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China IP

More changes on the horizon

18 July 2019

Over the years, China's IP protection regime has constantly been accused of being inadequate by the West. IP and technology transfer has been a focus in the China-US trade war. Against this backdrop, China has recently unveiled a series of measures to enhance IP protection, ranging from a Supreme Court guideline on preliminary injunctions in IP cases to a new draft Amendment to the Patent Law. Even more notably, a National IP Appeals Court in the form of an IP Tribunal has been established within the Supreme People's Court (SPC) which is already up and running. With those institutional changes, we hope to expect stronger protection and enforcement when it comes to procuring, utilizing and enforcing IP in China.

Supreme Court guideline on preliminary injunctions in IP cases

On 26 November 2018, some four years after the issuance of a draft for comments, the Judicial Committee of the Supreme Court issued the regulation regarding preliminary injunctions in IP disputes (PI Regulation) which has come into effect on 1 January 2019.  

Some key points of the PI Regulation include the following: 

  1. confirming that preliminary injunction may be permitted without communicating to the respondent if the grant of a preliminary injunction is of urgency;
  2. listing the substantive factors to be considered for the grant of a preliminary injunction include the factual and legal merits of the case, whether the failure to grant a preliminary injunction will cause irreparable damage to the legitimate rights and interests of the applicant, or cause difficulty in the enforcement of the ruling for the case; whether the damage caused by the failure to grant a preliminary injunction exceeds the damage caused by the preliminary injunction to the respondent, whether the preliminary injunction will damage public interests and other factors;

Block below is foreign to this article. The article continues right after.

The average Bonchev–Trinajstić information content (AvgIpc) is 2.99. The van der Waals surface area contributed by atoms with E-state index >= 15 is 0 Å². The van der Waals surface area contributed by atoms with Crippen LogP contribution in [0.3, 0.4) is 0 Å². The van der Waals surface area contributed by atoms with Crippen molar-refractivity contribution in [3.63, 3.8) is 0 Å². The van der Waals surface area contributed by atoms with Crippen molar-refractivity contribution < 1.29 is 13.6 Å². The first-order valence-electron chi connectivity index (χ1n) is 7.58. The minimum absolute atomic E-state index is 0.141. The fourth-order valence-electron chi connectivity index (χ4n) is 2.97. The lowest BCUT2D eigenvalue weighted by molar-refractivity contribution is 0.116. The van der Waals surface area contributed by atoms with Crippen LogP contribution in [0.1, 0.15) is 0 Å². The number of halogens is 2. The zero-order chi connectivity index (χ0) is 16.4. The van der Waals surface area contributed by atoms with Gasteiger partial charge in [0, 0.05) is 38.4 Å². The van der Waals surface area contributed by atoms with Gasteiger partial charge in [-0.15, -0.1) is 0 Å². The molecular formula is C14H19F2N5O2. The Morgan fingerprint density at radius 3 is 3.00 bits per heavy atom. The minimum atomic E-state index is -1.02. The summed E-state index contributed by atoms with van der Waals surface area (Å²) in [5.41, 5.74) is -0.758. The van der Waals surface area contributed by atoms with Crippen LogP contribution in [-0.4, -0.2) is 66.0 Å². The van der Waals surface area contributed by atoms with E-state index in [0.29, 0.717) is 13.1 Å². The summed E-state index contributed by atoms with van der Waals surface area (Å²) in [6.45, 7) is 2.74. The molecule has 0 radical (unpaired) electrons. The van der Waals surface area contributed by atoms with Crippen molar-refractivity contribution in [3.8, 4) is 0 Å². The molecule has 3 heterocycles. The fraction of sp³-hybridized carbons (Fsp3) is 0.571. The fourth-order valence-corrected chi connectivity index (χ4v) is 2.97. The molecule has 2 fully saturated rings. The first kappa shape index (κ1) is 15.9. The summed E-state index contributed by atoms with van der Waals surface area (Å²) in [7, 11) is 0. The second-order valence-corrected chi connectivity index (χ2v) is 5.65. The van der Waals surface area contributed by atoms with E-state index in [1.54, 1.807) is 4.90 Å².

3. procedurally, stipulating the time for the court to consider the grant of a preliminary injunction and distinguishing the different procedural requirements for a utility model or design patent;
  4. setting out remedies against wrongful application for preliminary injunction; and
  5. setting out the guidelines on the bond amount required.

As such, the PI Regulation is a welcome measure which marks China's effort to give consistency and more legal certainty across courts at all levels and geographical areas in China.

New draft Amendment to the Patent Law

The proposed Fourth Amendment to the Patent Law is another measure by the Chinese government to step up its efforts in protecting IP rights in China. The allegation that IP protection in China is inadequate has always been linked with low damages awards and the difficulty in collecting evidence due to the lack of the discovery processes under Chinese law.

The most notable changes in the draft Amendment are as follows:

  1. Increasing statutory damages for patent infringement from the current range of RMB 10,000 to RMB 1 million to RMB 100,000 to RMB 5 million.